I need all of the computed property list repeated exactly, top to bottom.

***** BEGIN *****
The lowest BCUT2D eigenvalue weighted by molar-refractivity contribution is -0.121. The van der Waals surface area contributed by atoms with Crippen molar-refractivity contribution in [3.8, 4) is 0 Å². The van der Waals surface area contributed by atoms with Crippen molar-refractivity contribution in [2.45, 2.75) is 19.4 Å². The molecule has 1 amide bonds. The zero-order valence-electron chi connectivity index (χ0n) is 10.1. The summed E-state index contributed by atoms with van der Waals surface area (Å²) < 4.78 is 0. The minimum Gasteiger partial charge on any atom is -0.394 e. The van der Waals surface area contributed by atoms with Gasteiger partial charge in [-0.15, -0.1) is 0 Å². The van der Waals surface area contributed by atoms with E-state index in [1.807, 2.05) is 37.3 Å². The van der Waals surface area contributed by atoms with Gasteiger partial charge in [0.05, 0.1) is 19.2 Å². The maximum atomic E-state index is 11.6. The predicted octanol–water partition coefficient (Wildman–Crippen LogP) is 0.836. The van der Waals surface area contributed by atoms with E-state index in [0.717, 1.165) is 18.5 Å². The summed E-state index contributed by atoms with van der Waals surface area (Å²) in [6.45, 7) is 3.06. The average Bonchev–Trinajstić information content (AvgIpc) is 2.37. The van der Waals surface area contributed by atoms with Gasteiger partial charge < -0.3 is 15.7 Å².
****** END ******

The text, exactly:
The lowest BCUT2D eigenvalue weighted by molar-refractivity contribution is -0.121. The van der Waals surface area contributed by atoms with Crippen molar-refractivity contribution in [3.8, 4) is 0 Å². The van der Waals surface area contributed by atoms with Crippen molar-refractivity contribution in [2.45, 2.75) is 19.4 Å². The molecule has 1 amide bonds. The zero-order valence-electron chi connectivity index (χ0n) is 10.1. The summed E-state index contributed by atoms with van der Waals surface area (Å²) < 4.78 is 0. The minimum Gasteiger partial charge on any atom is -0.394 e. The van der Waals surface area contributed by atoms with Gasteiger partial charge in [-0.15, -0.1) is 0 Å². The van der Waals surface area contributed by atoms with E-state index in [1.807, 2.05) is 37.3 Å². The van der Waals surface area contributed by atoms with Gasteiger partial charge in [0.05, 0.1) is 19.2 Å². The maximum atomic E-state index is 11.6. The predicted octanol–water partition coefficient (Wildman–Crippen LogP) is 0.836. The van der Waals surface area contributed by atoms with E-state index in [0.717, 1.165) is 18.5 Å². The summed E-state index contributed by atoms with van der Waals surface area (Å²) in [6.45, 7) is 3.06. The average Bonchev–Trinajstić information content (AvgIpc) is 2.37. The van der Waals surface area contributed by atoms with Gasteiger partial charge < -0.3 is 15.7 Å².